Paul From Minneapolis

Sunday, April 17, 2005

There’s A New Strib Reader Rep

Pretty new, anyway. Her name’s Kate Parry and she’s been around a couple months now. Oh, how I long to find out that she has an ability to think critically about the Star Tribune, in a fundamental sense.

Of course her need to do so is somewhat (not entirely) limited by the fact that her purview is everything in the newspaper except the editorial page. Which means the cold heart of our local dominant paper, the section that is most habitually and demonstrably dishonest, misleading and harmful, is beyond her attention. She really doesn’t care about it, and doesn’t much want to talk about it.

She has told me any respectable paper works the same way, while acknowledging that the New York Times doesn't work that way. "Heh," as someone says.

Be that as it may, today she pens an earnest defense of journalists against attacks she believes are largely undeserved, and engaged in for the most part by people who have no sincere motivation in doing so. I could go on and on and on about the ways I disagree with that, but out of many from which to choose this is a good passage to highlight:

"No one else can match the staff, resources and rigorous standards newspapers bring to writing broadly, deeply and fairly about our communities. This is the place where people who disagree with each other can engage in debate for everyone to read, fueling the great ongoing civic discussions around dinner tables and over backyard fences that undergird democracy."

The first sentence: If she’s talking about local outlets for covering communities like the Twin Cities, she’s correct that no one matches the staff and resources of the Star Tribune. As for the rigor, however: I'll grant there are undoubtedly far more persons included in the process of devising and adhering to rigorous standards at the paper than is the case with your local blogger in his fabled pajamas. But unless the universal rule on creative or subjective undertakings has become “more people means better outcomes always,” her statement seems weakly-defended to me.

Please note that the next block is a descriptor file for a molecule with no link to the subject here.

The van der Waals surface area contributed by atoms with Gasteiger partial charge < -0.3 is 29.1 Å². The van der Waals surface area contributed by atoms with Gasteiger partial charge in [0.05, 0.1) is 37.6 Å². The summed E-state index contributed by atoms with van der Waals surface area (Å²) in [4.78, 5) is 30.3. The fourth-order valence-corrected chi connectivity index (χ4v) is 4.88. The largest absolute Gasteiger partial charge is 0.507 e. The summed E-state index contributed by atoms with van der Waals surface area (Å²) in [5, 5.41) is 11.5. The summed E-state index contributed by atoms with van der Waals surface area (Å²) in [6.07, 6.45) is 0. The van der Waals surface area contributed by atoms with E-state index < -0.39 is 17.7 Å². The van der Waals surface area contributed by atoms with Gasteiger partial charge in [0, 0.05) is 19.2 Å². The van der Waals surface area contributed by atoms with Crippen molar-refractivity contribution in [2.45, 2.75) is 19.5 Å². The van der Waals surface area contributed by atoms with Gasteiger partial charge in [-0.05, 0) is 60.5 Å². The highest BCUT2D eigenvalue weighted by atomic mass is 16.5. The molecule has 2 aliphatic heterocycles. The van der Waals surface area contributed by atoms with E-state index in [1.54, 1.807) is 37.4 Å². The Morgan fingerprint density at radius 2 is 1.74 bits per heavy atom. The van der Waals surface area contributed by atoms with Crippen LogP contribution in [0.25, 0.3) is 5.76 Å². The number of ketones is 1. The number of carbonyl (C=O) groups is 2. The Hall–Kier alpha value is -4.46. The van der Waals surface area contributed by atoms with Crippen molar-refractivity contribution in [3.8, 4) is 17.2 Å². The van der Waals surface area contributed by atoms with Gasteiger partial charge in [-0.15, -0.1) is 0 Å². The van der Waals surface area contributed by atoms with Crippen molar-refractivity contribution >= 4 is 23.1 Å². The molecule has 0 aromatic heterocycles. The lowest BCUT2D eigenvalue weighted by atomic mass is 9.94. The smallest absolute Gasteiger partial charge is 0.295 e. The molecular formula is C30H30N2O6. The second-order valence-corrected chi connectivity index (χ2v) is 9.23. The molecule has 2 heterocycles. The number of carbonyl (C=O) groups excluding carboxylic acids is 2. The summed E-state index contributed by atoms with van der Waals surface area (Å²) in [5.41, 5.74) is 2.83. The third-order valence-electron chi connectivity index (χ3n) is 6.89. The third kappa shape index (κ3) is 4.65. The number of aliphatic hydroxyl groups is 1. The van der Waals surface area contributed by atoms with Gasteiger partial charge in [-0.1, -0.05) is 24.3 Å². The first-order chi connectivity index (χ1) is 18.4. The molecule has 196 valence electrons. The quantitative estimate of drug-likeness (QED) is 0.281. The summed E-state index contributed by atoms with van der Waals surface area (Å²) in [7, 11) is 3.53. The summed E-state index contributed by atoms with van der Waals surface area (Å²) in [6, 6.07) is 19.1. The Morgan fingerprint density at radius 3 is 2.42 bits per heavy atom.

The second sentence: I think this might just be a typo, one of those "it's so obvious you miss it" things. I assume she meant to say that the blog world is the place where people who disagree with each other can engage in debate for everyone to read, fueling the great ongoing discussions that undergird democracy and so on. It's actually a real nice description of the new phenomenon. So I'll just chalk this one up as an oversight, although it causes me chagrin that that the paper’s rigorous standards didn’t catch it.